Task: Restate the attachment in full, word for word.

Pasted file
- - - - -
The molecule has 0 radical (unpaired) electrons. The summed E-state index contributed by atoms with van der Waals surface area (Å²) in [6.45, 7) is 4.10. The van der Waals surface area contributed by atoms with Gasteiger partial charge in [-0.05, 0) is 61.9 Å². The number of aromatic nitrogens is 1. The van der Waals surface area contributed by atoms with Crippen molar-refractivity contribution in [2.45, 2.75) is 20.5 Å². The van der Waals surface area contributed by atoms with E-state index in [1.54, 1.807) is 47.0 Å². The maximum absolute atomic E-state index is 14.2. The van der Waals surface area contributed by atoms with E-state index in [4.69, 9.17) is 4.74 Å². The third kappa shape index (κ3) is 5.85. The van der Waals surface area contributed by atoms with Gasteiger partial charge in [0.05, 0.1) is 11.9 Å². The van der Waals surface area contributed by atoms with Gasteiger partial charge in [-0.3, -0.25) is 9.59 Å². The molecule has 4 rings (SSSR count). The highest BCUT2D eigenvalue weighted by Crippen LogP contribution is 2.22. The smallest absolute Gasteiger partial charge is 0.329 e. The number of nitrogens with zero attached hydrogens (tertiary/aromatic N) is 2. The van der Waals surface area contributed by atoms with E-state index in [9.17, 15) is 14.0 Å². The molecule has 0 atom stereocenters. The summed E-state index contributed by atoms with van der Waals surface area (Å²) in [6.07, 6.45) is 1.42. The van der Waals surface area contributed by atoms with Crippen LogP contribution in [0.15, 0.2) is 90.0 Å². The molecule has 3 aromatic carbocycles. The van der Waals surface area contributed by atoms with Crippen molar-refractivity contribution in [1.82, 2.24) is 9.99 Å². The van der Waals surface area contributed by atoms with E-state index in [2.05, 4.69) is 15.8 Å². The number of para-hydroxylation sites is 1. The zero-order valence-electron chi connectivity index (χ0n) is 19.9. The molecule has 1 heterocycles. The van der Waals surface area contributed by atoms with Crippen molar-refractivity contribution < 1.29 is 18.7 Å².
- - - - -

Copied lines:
The molecule has 0 radical (unpaired) electrons. The summed E-state index contributed by atoms with van der Waals surface area (Å²) in [6.45, 7) is 4.10. The van der Waals surface area contributed by atoms with Gasteiger partial charge in [-0.05, 0) is 61.9 Å². The number of aromatic nitrogens is 1. The van der Waals surface area contributed by atoms with Crippen molar-refractivity contribution in [2.45, 2.75) is 20.5 Å². The van der Waals surface area contributed by atoms with E-state index in [1.54, 1.807) is 47.0 Å². The maximum absolute atomic E-state index is 14.2. The van der Waals surface area contributed by atoms with E-state index in [4.69, 9.17) is 4.74 Å². The third kappa shape index (κ3) is 5.85. The van der Waals surface area contributed by atoms with Gasteiger partial charge in [0.05, 0.1) is 11.9 Å². The van der Waals surface area contributed by atoms with Gasteiger partial charge in [-0.3, -0.25) is 9.59 Å². The molecule has 4 rings (SSSR count). The highest BCUT2D eigenvalue weighted by Crippen LogP contribution is 2.22. The smallest absolute Gasteiger partial charge is 0.329 e. The number of nitrogens with zero attached hydrogens (tertiary/aromatic N) is 2. The van der Waals surface area contributed by atoms with E-state index in [9.17, 15) is 14.0 Å². The molecule has 0 atom stereocenters. The summed E-state index contributed by atoms with van der Waals surface area (Å²) in [6.07, 6.45) is 1.42. The van der Waals surface area contributed by atoms with Crippen LogP contribution in [0.15, 0.2) is 90.0 Å². The molecule has 3 aromatic carbocycles. The van der Waals surface area contributed by atoms with Crippen molar-refractivity contribution in [1.82, 2.24) is 9.99 Å². The van der Waals surface area contributed by atoms with E-state index in [2.05, 4.69) is 15.8 Å². The number of para-hydroxylation sites is 1. The zero-order valence-electron chi connectivity index (χ0n) is 19.9. The molecule has 1 heterocycles. The van der Waals surface area contributed by atoms with Crippen molar-refractivity contribution < 1.29 is 18.7 Å².